Meanwhile, the Sri Lanka Trade Union Alliance (SLTUA) has threatened to join school teachers and principals who are currently on strike for 93 days running over unresolved salary anomalies.
Inter-Company Employees’ Union Chairman and former JVP MP Wasantha Samarasinghe said that the SLTDA, after a series of discussions, has agreed to support the teachers’ cause.
“It has been over three months and the government had enough time to solve the teachers’ and principals’ salary anomaly. After several rounds of talks with all unions, we have decided to support the strike until a solution is given,” he said.
Prime Minister Mahinda Rajapaksa said that the government agreed to increase salaries in two stages as a solution to the struggle by the trade unions to rectify teacher-principal salary anomalies. “The government is sensitive to the problem of teachers and principals and we accept that salary anomalies should be rectified. Yet we have to understand the prevailing situation. This situation does not warrant us to grant teachers’ requests at once as the revenues to Treasury are limited due to the Covid-19 pandemic,” the Prime Minister said.
Keheliya turns down request for abolishing price control on medicine
Industry leader has sought court intervention
By Shamindra Ferdinando
Health Minister Keheliya Rambukwella yesterday (17) said that in spite of difficulties caused by the foreign currency crisis price control on imported medicines couldn’t be done away with.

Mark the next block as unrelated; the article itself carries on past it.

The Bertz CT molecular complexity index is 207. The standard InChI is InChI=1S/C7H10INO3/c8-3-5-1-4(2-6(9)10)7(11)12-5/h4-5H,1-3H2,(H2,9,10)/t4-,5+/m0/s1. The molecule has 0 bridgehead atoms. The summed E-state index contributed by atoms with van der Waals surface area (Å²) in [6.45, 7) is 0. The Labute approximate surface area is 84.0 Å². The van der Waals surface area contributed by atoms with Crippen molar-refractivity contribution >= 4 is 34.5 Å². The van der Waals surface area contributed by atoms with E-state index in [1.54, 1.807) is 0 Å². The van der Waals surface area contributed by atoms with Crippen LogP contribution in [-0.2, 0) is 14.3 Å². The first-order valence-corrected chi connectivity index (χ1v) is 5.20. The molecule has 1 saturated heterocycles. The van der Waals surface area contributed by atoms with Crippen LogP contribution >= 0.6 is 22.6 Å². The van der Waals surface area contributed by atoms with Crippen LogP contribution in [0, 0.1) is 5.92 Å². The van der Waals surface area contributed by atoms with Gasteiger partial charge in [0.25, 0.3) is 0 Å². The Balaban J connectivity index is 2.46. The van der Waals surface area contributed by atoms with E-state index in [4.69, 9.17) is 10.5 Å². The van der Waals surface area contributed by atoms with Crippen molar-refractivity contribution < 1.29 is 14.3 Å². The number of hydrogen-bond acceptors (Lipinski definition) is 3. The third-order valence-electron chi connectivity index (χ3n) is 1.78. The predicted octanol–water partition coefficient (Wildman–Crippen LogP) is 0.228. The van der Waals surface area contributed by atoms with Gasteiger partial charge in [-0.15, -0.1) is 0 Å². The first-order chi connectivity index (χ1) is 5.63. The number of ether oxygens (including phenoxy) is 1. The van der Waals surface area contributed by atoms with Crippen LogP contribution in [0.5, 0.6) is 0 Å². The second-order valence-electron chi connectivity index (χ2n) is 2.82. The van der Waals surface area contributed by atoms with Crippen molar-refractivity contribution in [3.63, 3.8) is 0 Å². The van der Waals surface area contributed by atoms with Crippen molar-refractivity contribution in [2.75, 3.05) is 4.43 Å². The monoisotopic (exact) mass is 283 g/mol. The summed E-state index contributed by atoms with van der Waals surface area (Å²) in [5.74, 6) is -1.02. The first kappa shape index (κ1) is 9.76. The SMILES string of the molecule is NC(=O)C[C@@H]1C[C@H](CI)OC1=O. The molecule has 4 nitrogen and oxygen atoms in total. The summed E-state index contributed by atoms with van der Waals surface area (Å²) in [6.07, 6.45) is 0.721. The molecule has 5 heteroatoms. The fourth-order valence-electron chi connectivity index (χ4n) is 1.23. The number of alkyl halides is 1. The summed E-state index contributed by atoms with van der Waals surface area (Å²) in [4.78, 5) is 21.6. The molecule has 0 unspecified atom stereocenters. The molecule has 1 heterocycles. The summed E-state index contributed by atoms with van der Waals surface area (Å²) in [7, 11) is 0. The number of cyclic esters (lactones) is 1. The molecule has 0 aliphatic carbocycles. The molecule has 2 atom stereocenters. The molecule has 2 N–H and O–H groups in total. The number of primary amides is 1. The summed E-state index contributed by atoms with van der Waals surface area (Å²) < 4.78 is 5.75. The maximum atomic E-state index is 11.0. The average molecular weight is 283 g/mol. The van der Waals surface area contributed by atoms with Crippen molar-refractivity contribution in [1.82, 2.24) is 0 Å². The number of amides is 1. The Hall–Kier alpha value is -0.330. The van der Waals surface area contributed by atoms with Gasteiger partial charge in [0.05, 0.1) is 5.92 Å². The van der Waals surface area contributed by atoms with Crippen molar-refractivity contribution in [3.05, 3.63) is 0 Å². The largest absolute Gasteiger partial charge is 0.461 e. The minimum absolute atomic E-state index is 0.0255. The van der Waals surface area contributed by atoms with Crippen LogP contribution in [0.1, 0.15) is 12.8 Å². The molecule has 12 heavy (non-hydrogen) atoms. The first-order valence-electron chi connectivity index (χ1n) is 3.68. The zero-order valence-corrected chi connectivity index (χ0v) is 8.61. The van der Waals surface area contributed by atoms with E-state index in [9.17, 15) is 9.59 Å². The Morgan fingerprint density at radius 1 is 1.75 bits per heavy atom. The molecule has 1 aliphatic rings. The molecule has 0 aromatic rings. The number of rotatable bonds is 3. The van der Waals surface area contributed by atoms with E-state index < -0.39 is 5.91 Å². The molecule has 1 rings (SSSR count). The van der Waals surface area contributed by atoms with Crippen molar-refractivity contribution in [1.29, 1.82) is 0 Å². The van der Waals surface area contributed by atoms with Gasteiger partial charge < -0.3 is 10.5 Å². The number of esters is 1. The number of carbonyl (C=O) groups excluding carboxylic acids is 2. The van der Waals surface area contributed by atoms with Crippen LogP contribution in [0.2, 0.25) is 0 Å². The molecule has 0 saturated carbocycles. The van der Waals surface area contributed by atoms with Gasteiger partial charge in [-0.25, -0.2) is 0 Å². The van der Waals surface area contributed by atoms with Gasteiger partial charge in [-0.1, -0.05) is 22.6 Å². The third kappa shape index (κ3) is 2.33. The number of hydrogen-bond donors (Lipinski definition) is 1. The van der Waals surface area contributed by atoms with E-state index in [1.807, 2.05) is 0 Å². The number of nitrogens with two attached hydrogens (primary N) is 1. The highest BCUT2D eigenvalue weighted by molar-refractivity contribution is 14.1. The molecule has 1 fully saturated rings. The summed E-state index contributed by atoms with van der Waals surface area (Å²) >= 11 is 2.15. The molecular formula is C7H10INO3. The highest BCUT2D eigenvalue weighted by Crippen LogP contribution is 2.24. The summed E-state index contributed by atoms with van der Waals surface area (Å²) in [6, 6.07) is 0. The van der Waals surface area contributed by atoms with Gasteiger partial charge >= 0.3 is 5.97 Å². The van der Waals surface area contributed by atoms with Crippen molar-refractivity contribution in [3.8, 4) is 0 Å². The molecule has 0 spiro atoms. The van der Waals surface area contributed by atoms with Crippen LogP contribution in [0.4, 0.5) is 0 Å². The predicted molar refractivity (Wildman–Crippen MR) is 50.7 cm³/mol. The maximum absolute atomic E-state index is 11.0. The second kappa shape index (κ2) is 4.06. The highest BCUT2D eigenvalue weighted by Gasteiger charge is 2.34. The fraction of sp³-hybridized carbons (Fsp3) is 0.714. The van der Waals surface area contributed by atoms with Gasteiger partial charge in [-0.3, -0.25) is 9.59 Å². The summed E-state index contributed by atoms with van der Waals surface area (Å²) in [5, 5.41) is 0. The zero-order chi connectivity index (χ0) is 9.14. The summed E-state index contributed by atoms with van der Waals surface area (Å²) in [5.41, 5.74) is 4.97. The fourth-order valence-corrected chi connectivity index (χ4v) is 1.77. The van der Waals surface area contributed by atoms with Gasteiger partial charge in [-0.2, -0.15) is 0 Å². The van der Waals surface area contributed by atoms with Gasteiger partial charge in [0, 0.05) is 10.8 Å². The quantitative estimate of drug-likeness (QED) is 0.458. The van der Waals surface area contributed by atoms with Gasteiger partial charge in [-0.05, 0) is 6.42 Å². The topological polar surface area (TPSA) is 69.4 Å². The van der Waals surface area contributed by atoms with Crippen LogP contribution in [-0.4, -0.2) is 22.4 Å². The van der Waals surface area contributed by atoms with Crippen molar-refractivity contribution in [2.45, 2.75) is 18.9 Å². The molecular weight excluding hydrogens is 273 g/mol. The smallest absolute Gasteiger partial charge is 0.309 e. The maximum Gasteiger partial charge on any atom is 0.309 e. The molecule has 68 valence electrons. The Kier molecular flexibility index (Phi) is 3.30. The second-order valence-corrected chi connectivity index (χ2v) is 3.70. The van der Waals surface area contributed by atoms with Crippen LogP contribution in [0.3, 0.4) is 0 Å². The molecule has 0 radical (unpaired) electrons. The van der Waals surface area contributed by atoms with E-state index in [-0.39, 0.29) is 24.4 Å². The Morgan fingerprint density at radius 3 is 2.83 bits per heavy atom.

Abolition of price control on drugs would heap an enormous burden on the vast majority of people, Minister Rambukwella said.
Lawmaker Rambukwella said so when The Island sought his response to the Sri Lanka Chamber of the Pharmaceutical Industry (SLCPI) requesting the government to do away with price control. Claiming that the grouping imported over 80 percent of medicines into the country, the SLCPI recently warned of possible collapse of the industry unless remedial measures were taken swiftly.
Minister Rambukwella said that recently he met an SLCPI delegation at their request to discuss issues at hand. “Of course, I understand the difficulties experienced by all sectors, including the pharmaceutical trade. However, price control as regards medicine cannot be done away with,” Minister Rambukwella said.